René Descartes (1596–1650) was a creative mathematician of the first order, an important scientific thinker, and an original metaphysician. During the course of his life, he was a mathematician first, a natural scientist or “natural philosopher” second, and a metaphysician third. In mathematics, he developed the techniques that made possible algebraic (or “analytic”) geometry. In natural philosophy, he can be credited with several specific achievements: co-framer of the sine law of refraction, developer of an important empirical account of the rainbow, and proposer of a naturalistic account of the formation of the earth and planets (a precursor to the nebular hypothesis). More importantly, he offered a new vision of the natural world that continues to shape our thought today: a world of matter possessing a few fundamental properties and interacting according to a few universal laws. This natural world included an immaterial mind that, in human beings, was directly related to the brain; in this way, Descartes formulated the modern version of the mind–body problem. In metaphysics, he provided arguments for the existence of God, to show that the essence of matter is extension, and that the essence of mind is thought. Descartes claimed early on to possess a special method, which was variously exhibited in mathematics, natural philosophy, and metaphysics, and which, in the latter part of his life, included, or was supplemented by, a method of doubt.
Descartes presented his results in major works published during his lifetime: the Discourse on the Method (in French, 1637), with its essays, the Dioptrics, Meteorology, and Geometry; theMeditations on First Philosophy (i.e., on metaphysics), with its Objections and Replies (in Latin, 1641); the Principles of Philosophy, covering his metaphysics and much of his natural philosophy (in Latin, 1644); and the Passions of the Soul, on the emotions (in French, 1649). Important works published posthumously included his Letters (in Latin and French, 1657–67);World, or Treatise on Light, containing the core of his natural philosophy (in French, 1664); Treatise on Man (in French, 1664), containing his physiology and mechanistic psychology; and the Rules for the Direction of the Mind (in Latin, 1704), an early, unfinished work attempting to set out his method.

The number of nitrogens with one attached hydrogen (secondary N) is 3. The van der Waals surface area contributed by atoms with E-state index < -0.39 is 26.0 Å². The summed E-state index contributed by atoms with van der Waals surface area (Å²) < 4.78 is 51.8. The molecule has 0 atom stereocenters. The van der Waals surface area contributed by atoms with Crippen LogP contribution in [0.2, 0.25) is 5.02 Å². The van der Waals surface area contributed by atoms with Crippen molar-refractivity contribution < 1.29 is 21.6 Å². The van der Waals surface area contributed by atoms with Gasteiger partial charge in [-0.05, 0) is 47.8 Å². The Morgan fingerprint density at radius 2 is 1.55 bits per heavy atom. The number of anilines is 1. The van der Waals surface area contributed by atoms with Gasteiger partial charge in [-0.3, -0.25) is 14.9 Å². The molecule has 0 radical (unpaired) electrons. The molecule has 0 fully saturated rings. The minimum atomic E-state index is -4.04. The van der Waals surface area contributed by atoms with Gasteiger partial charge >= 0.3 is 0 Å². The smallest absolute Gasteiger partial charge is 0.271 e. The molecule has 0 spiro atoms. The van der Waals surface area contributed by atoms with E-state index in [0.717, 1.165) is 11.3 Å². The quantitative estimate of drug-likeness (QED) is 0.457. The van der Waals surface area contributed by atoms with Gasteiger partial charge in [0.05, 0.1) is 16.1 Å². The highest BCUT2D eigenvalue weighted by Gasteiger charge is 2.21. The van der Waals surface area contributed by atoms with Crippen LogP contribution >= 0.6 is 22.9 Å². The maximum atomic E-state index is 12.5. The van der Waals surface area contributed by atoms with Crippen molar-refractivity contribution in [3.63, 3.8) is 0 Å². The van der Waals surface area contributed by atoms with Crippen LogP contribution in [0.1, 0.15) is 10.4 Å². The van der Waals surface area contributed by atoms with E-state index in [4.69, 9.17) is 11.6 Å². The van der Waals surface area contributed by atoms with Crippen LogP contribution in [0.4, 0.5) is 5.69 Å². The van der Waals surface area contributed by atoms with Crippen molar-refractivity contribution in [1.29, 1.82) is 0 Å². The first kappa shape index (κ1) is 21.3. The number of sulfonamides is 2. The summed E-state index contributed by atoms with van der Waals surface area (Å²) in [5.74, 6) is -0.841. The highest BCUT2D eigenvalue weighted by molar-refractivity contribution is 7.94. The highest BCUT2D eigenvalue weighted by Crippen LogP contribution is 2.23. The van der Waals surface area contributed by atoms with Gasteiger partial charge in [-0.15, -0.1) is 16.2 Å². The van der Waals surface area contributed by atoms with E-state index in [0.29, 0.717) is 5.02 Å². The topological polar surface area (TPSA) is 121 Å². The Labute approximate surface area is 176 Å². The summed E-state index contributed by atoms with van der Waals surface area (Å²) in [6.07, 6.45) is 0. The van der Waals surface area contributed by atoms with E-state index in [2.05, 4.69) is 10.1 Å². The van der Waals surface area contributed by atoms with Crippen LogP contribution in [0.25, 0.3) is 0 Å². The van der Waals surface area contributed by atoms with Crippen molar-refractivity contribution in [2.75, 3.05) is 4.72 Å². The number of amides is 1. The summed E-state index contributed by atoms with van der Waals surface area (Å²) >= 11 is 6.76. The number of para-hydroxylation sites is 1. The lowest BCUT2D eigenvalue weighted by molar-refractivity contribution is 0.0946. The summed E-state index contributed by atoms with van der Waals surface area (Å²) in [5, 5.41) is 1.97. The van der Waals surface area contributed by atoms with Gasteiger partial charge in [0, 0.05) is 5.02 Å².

Descartes was known among the learned in his day as the best of the French mathematicians, as the developer of a new physics, and as the proposer of a new metaphysics. In the years following his death, his natural philosophy was widely taught and discussed. In the eighteenth century aspects of his science remained influential, especially his physiology, and he was remembered for his failed metaphysics and his method of doubt. In the nineteenth century he was revered for his mechanistic physiology and theory that animal bodies are machines (that is, are constituted by material mechanisms, governed by the laws of matter alone). The twentieth century variously celebrated his famous “cogito” starting point, reviled the sense data that some alleged to be the legacy of his skeptical starting point, and looked to him as a model of the culturally engaged philosopher. He has been seen, at various times, as a hero and as a villain; as a brilliant theorist who set new directions in thought, and as the harbinger of a cold, rationalistic, and calculative conception of human beings.